Notes to My Daughter: “The Value of Friendship”

C.S. Lewis beautifully characterizes the beginning of friendship in this phrase: “What! You too? I thought that no one but myself…” You see? You genuinely connect with another once you’ve discovered that parts, the not the whole of their story, is similar to yours. In fact I’m convinced that if we dig deep enough with most people, who are willing to share and open up, you may find that you have more in common than presumed with a first impression. The idea to connect with someone by way of a shared experience. Why does this work? The key word here is “connect”. Humans, even at a cellular level, are built for connection. Our unconscious desire is to be in concert with others; to be in a tribe. Know this: We all want to be loved and understood and this is best done in the context of friendship. The Greek’s concept for friendship is known as Philia. “Admiration” falls under that definition as well, which is important to note as it leads me to explain how we can create enemies.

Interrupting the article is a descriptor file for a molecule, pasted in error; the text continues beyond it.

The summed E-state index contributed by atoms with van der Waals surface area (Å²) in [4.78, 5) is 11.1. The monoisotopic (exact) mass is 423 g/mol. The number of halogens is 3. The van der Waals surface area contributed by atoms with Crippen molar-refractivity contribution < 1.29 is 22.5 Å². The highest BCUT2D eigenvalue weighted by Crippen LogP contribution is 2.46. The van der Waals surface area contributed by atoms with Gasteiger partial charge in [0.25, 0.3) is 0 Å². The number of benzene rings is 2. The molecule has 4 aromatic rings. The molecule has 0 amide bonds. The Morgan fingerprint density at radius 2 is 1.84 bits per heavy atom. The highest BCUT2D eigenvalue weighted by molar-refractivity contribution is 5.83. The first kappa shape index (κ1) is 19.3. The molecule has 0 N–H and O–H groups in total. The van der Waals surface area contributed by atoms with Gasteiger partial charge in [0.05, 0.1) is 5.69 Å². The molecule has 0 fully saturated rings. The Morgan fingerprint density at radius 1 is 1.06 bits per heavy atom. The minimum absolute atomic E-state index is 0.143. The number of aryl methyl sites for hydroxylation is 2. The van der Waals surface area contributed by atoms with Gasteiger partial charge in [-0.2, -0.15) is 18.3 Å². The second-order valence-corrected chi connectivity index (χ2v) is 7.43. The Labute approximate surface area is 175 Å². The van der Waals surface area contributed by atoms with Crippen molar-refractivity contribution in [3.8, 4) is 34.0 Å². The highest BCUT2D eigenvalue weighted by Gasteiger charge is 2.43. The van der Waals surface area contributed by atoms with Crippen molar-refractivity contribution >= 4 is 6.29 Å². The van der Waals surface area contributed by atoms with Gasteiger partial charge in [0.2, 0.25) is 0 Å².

From time to time, you’ve likely heard me use this playful expression “There’s a sweet and sour side to everything.” For example if you find yourself becoming jealous of someone, even slightly, this could be the “sour” affect of your initial thoughts. The inverse of this, the “sweet” aspect of this sensation, is admiration. If you find you’re jealous of someone, there’s a good likelihood that you have something in common with that person. This person could be a friend. If you proceed to allow jealousy or envy permeate your perception of this person, then you’ll begin to create a kind of enemy or antagonist. You’ll forever create them to be a thing that has something you want. In the process you lose yourself, leaving yourself susceptible to worry, anxiety, and possibly depression. Consider this notion that what we desire most is always just out of reach. So then, close the distance. Turn those sour feelings into sweet feelings. Approach this person with an open mind and learn about their story. Come along side them in relational equity. If they reciprocate your admirations, then you may just have a friend. If they don’t, then be quick to accept that your stories don’t entirely harmonize and that’s okay. Every need is not a call.

There’s a friend for everybody. I believe that there’s a match for each of us. I suggest that you keep a small, manageable group of close friends. There are things you can share with them that you may never share with your family and this is a good thing. Look for friends who have a “growth mindset”, whose essential virtues are rooted in honesty and truth. These will be friends for life.

Something to keep in mind:

*To make a friend, be a friend.

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